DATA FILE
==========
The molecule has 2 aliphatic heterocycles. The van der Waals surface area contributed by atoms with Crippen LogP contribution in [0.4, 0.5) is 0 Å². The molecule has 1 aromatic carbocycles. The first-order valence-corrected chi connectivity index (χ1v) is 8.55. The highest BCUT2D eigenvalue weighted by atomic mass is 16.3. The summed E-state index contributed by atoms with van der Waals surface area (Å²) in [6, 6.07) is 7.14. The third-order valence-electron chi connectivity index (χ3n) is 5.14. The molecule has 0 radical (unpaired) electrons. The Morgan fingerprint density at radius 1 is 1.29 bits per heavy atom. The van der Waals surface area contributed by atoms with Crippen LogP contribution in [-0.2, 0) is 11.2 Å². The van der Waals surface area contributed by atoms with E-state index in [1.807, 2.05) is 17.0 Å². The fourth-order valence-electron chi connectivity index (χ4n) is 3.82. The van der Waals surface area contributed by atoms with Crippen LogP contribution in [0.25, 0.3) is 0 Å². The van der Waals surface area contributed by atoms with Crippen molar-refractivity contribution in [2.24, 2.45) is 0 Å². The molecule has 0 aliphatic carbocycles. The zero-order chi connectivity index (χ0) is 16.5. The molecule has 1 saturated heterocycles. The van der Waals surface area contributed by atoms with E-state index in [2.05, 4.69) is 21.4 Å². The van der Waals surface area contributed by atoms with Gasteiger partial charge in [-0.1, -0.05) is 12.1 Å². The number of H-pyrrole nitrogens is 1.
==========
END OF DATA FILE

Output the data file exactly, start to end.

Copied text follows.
The molecule has 2 aliphatic heterocycles. The van der Waals surface area contributed by atoms with Crippen LogP contribution in [0.4, 0.5) is 0 Å². The molecule has 1 aromatic carbocycles. The first-order valence-corrected chi connectivity index (χ1v) is 8.55. The highest BCUT2D eigenvalue weighted by atomic mass is 16.3. The summed E-state index contributed by atoms with van der Waals surface area (Å²) in [6, 6.07) is 7.14. The third-order valence-electron chi connectivity index (χ3n) is 5.14. The molecule has 0 radical (unpaired) electrons. The Morgan fingerprint density at radius 1 is 1.29 bits per heavy atom. The van der Waals surface area contributed by atoms with Crippen LogP contribution in [-0.2, 0) is 11.2 Å². The van der Waals surface area contributed by atoms with E-state index in [1.807, 2.05) is 17.0 Å². The fourth-order valence-electron chi connectivity index (χ4n) is 3.82. The van der Waals surface area contributed by atoms with Crippen LogP contribution in [0.25, 0.3) is 0 Å². The van der Waals surface area contributed by atoms with Crippen molar-refractivity contribution in [2.24, 2.45) is 0 Å². The molecule has 0 aliphatic carbocycles. The zero-order chi connectivity index (χ0) is 16.5. The molecule has 1 saturated heterocycles. The van der Waals surface area contributed by atoms with E-state index in [2.05, 4.69) is 21.4 Å². The van der Waals surface area contributed by atoms with Gasteiger partial charge in [-0.1, -0.05) is 12.1 Å². The number of H-pyrrole nitrogens is 1.